I have similar thoughts, and wrote an article called "death of reality"[0] (a bit dramatic I know). More and more of our identity is on the cyber space however all the tools allow more and more fakeness so we just make our own "digital persona", I don't think people are talking about this or noticing it enough. The last straw was with Samsung, unbelievable.


Photos are just some pseudo-reality version of who we think we are, even without filters. You choose the angle, the lighting, whatever, all with a specific goal in representing yourself.

Oh, you also add choosing the clothes, the hair style and your posture/facial expression to the mix.

It (the genre of image we're talking about)'s all unnatural and meant to portray people in a light somebody wants to portray them in. In fact that's most of "photography" is.

Is it really that different from an avatar if we reach a point where we all recognize them as avatars? Seems like the danger is in not knowing where the line is between "real" and "tuned" - the more tuned, the easier that line is to see. I don't think this is really that different than people Photoshopping their photos - it's been a plague for dating apps for like, what, two decades?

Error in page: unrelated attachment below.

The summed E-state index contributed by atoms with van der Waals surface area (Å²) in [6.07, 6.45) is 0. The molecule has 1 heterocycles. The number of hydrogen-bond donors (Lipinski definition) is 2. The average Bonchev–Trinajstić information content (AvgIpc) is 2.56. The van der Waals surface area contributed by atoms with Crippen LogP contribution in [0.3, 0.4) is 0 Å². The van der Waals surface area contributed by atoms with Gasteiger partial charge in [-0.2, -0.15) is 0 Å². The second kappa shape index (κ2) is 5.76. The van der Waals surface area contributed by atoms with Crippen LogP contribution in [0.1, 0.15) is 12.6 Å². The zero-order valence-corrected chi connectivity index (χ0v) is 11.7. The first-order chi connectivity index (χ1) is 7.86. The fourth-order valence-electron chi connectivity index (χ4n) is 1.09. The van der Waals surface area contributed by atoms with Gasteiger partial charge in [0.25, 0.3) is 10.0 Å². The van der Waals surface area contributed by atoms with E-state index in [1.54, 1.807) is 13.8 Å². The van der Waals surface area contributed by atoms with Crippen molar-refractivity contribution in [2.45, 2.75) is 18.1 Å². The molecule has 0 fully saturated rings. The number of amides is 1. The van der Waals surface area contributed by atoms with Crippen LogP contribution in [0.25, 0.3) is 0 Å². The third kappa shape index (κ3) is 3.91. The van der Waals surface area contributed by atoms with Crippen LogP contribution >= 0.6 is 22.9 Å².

What is even reality, and how do you even define real? We wear special clothes on special occasions, is that fake? because we don't wear those clothes normally. Why waste time and money on "real" professional head-shots when we can get them done for much cheaper price.

For jobs for which your appearance has no bearing on your value, I don't think anyone should care.

Just so that we all understand what photoshop can do:


It does look a little plastique, but it is also (deliberately an extreme case).

I use a drawing of myself as my “head shot”. Doesn’t get more fantasy than that. It’s not really me, it’s a drawing. The Wall Street Journal has used “not-them” drawings as profile pictures forever.

I feel this. I'm lucky I got a free professional headshot at a conference I went to a while back. I like it much more than the AI generated look.

As long as someone seeing only my AI headshot can still recognize me for a first time coffee meeting, then the photo passes the reality test for me.